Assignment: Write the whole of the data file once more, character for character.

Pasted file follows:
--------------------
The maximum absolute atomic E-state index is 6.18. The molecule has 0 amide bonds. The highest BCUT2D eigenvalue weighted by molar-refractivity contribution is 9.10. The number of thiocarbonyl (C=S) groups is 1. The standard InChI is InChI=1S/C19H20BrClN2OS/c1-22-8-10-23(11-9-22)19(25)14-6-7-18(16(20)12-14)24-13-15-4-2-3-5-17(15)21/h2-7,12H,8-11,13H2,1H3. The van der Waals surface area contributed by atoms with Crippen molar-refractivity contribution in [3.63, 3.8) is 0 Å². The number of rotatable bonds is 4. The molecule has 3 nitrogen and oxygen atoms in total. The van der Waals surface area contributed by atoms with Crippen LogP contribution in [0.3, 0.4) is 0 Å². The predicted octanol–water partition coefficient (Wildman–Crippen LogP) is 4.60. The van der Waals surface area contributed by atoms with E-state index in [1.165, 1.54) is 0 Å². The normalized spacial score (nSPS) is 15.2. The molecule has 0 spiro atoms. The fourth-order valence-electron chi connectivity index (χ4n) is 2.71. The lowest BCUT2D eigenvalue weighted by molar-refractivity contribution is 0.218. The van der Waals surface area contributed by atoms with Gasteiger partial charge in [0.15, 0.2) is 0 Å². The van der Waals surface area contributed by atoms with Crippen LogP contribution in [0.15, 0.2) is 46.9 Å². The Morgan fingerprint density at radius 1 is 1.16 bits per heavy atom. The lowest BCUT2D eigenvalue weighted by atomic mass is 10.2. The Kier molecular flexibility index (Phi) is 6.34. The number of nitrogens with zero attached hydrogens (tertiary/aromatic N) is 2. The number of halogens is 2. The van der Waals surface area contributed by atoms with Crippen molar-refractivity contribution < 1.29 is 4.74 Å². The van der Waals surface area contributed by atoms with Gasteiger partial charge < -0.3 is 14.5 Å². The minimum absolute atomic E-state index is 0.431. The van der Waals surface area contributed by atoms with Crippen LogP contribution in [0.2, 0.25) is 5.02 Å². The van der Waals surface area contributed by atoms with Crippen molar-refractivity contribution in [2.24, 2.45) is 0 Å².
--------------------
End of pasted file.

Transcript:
The maximum absolute atomic E-state index is 6.18. The molecule has 0 amide bonds. The highest BCUT2D eigenvalue weighted by molar-refractivity contribution is 9.10. The number of thiocarbonyl (C=S) groups is 1. The standard InChI is InChI=1S/C19H20BrClN2OS/c1-22-8-10-23(11-9-22)19(25)14-6-7-18(16(20)12-14)24-13-15-4-2-3-5-17(15)21/h2-7,12H,8-11,13H2,1H3. The van der Waals surface area contributed by atoms with Crippen molar-refractivity contribution in [3.63, 3.8) is 0 Å². The number of rotatable bonds is 4. The molecule has 3 nitrogen and oxygen atoms in total. The van der Waals surface area contributed by atoms with Crippen LogP contribution in [0.3, 0.4) is 0 Å². The predicted octanol–water partition coefficient (Wildman–Crippen LogP) is 4.60. The van der Waals surface area contributed by atoms with E-state index in [1.165, 1.54) is 0 Å². The normalized spacial score (nSPS) is 15.2. The molecule has 0 spiro atoms. The fourth-order valence-electron chi connectivity index (χ4n) is 2.71. The lowest BCUT2D eigenvalue weighted by molar-refractivity contribution is 0.218. The van der Waals surface area contributed by atoms with Gasteiger partial charge in [0.15, 0.2) is 0 Å². The van der Waals surface area contributed by atoms with Crippen LogP contribution in [0.15, 0.2) is 46.9 Å². The Morgan fingerprint density at radius 1 is 1.16 bits per heavy atom. The lowest BCUT2D eigenvalue weighted by atomic mass is 10.2. The Kier molecular flexibility index (Phi) is 6.34. The number of nitrogens with zero attached hydrogens (tertiary/aromatic N) is 2. The number of halogens is 2. The van der Waals surface area contributed by atoms with Crippen molar-refractivity contribution < 1.29 is 4.74 Å². The van der Waals surface area contributed by atoms with Gasteiger partial charge < -0.3 is 14.5 Å². The minimum absolute atomic E-state index is 0.431. The van der Waals surface area contributed by atoms with Crippen LogP contribution in [0.2, 0.25) is 5.02 Å². The van der Waals surface area contributed by atoms with Crippen molar-refractivity contribution in [2.24, 2.45) is 0 Å².